Math week events add up, equal fun

By Matt Daray

University and high school students added a math competition to their activities this week.

The Little Egypt Math Week was held on campus this week and offered opportunities for high school students as well as Registered Student Organizations. The 56-year-old event, which features events such as a campus-wide scavenger hunt and math test spread across several hours, helps to interest participants in math-oriented professions and serves as a university outreach opportunity for local high schools, said Greg Budzban, Department of Mathematics chair.

Budzban said the week can help reshape people’s math field perceptions.


“The whole week is all about, first of all, showing how many different opportunities there are in mathematics these days and, secondly, just breaking through the stereotype of what mathematics is,” he said.

Budzban said the week has been successful, especially Tuesday’s high school competition that involved a comprehensive, two-hour math test. Don Bless, a Cobden High School science teacher, said the test helps to show students’ mathematical skills and perseverance.

“What makes the test hard is they can step away after one hour and yet the test can go as long as two,” he said. “After two hours, only the ones that really have the fire in their belly are still there.”

Bless said the test allows him to see which students are passionate about math. He said he was proud to see one of his freshman students stay the whole time, even though the test had content the student had not yet covered.

Budzban said this year 1,300 students from around 50 high schools, some as far away as Missouri and Kentucky, participated during the test Tuesday.

Other activities included Wednesday’s Saluki Math Scavenger Hunt, where RSOs solved math equations whose answers were the room number where competitors would find the next clue. Budzban said events such as the scavenger hunt helps students understand a more exciting way to learn math.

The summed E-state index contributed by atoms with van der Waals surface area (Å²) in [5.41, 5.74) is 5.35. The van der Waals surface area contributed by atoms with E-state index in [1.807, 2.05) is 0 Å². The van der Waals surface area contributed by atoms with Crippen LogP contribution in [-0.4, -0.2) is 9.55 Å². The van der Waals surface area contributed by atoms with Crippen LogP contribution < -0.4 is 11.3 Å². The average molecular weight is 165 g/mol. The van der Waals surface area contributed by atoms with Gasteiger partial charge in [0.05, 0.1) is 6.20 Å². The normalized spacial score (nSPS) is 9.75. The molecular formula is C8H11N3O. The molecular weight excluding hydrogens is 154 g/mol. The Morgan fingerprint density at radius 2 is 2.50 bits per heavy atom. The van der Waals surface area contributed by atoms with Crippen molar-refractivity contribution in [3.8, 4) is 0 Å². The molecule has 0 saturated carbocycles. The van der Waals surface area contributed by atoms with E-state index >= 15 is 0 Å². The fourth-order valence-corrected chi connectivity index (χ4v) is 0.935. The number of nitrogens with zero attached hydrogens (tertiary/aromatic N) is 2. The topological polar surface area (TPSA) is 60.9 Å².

“Unfortunately in our culture, math is taught most often in a kind of dry, procedural manner,” he said. “When mathematicians do mathematics, when researchers do mathematics, it’s much more like solving puzzles. It’s that creative aspect of mathematics that makes it fascinating.”


Math Week organizers look to expand in the future and offer different challenges, he

said, such as having high school participants compete to create a YouTube video concerning math and try to make it go viral.

Several university and high school teachers said the week offers students multiple opportunities they normally would not have.

John Mcsorley, associate mathematics professor, said math knowledge can benefit students while job hunting.

“Hopefully, they’ll get an idea that mathematics is something they can study at a university,” he said. “People often think that math is an old subject, and that it’s not really applicable to modern world, but it’s quite applicable.

“I think if you have a math background, you’d be quite attractive for lots of different employers.”

William England, Mt. Vernon High School mathematics teacher, said the week can help raise math interest.

“Hopefully, they get their interest picked up in math, possibility of a few awards, but the idea that they can come and see other people interested in math, too,” he said.

England said he has been involved with Little Egypt Math Week more than 10 times. The event encourages kids to become interested in math-related fields as well as the university. England, a university alumnus, said some of his former teachers still work at the university and have helped influence him as a teacher.

Several RSO members said the week offers great opportunities to change students’ math preconceptions.

Austin Trovillion, Association of Technology Management and Applied Engineering member and senior from Goreville studying computer engineering, said math is not highly viewed as a subject

“I guess as a whole, math is probably an underrated subject,” he said. “Not that many people go into the math fields and not many people push towards math fields.”

Ben Elliott, Apostolic Life member and senior from Murphysboro studying geology, said the week offers students a chance to appreciate math more.

“It’s sort of a chance for more math interested students or math heavy students a chance to shine and show what they can do and be rewarded for it,” he said.

Math is underrated as a subject, especially since it is involved with more subjects than most people think, he said. Elliott said math is important even in fields such as zoology and geology, where employees are required to have a working statistics knowledge.